In 2021, Jan- 1328mbpd, Feb- 1477mbpd, March, 1443mbpd, April- 1455mbpd, May- 1410mbpd, June- 1401mbpd, July- 1385mbpd, Aug-1296mbpd, Sep- 1365mbpd, Oct- 1308mbpd, Nov-1381mbpd, and Dec-1279mbpd.
1n 2022, Jan- 1413mbpd, Feb- 1373mbpd, March, 1339mbpd, April- 1285mbpd, May- 1153mbpd, June- 1190mbpd, July- 1131mbpd, Aug-1043mbpd, Sep- 1015mbpd, Oct- 1066mbpd, Nov-1175mbpd, and Dec-1271mbpd.
In January 2023, the output level was 1,258,150 barrels per day, with 1,306,304 mbpd recorded in February, which later dropped to 1,268,202 bpd in March 2023, even as the administration will be ending its reign with an output level of 998,602bpd.
Based on the above analysis EnergyDay gathered that the tremendous goodwill that Buhari’s presidency earned on the sideline of his change mantra failed to live up to the expectation.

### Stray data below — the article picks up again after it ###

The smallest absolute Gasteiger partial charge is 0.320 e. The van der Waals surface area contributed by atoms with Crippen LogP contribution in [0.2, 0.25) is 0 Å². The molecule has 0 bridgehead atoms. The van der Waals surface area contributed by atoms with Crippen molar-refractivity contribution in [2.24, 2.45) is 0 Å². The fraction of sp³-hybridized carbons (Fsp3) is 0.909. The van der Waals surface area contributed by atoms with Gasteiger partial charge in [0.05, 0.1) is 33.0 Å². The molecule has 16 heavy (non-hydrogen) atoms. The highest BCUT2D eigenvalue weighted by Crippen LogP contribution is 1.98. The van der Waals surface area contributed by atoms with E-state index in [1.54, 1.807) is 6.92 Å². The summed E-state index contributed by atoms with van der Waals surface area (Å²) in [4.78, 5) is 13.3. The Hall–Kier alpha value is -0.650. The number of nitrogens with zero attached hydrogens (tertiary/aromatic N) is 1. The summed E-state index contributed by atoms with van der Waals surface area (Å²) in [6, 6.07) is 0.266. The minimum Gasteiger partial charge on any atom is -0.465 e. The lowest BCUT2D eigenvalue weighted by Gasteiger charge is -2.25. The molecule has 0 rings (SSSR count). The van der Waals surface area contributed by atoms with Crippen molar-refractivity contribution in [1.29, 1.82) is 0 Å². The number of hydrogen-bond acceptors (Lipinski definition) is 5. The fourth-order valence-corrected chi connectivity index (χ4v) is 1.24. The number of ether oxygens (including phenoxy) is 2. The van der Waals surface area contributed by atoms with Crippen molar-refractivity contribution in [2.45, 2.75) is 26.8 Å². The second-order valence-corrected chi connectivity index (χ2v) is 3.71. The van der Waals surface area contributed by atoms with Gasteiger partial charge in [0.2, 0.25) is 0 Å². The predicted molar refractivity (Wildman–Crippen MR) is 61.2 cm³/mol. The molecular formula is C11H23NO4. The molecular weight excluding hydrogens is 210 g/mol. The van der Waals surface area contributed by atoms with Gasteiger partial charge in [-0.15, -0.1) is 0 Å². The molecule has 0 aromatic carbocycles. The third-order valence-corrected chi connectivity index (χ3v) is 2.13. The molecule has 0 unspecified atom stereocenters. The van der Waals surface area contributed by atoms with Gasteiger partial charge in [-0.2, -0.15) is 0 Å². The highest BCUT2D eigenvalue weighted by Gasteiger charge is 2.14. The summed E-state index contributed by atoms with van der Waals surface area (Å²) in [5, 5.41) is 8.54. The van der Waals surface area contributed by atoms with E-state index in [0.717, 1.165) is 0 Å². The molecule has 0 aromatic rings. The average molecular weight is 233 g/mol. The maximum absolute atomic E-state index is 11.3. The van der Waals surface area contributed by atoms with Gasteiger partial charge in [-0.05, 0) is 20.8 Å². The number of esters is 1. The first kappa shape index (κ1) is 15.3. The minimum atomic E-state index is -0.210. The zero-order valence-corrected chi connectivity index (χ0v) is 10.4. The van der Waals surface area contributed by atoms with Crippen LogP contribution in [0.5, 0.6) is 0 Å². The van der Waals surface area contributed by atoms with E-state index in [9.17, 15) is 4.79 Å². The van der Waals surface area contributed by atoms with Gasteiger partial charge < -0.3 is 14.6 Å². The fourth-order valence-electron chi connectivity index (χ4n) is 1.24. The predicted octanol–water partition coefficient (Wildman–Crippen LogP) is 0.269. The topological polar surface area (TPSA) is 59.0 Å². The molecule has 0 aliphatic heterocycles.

Today, with Buhari preparing to hand over the baton of leadership in his capacity as the President and Minister to President-elect Bola Tinubu, insecurity in the Niger Delta and oil theft have remained worse, while the country also struggles to catch up with OPEC’s quota.
EnergyDay gathered that the administration also failed to increase the development of more oil fields, even as major oil companies were moving away from onshore to deep water.
Analyst suggested that apart from insecurity affecting the output level, the country also recorded declining capacity to produce based on technical production. This was actually based on the volumes from the wells and fields affecting the aggregate field output.
Another major concern was the global crisis which led to shut oil due to the COVID-19 pandemic.
The Buhari’s administration had throughout the eight years reign attributed crude oil production level to several issues, including oil theft, pipeline vandalism and covid-19 pandemic.
Gbenga Komolafe, chief executive officer (CEO) of the Nigerian Upstream Petroleum Regulatory Commission (NUPRC) in a recent statement in reaction to the current oil output revealed that crude oil production is currently about one million bpd below “its technically allowable capacity”.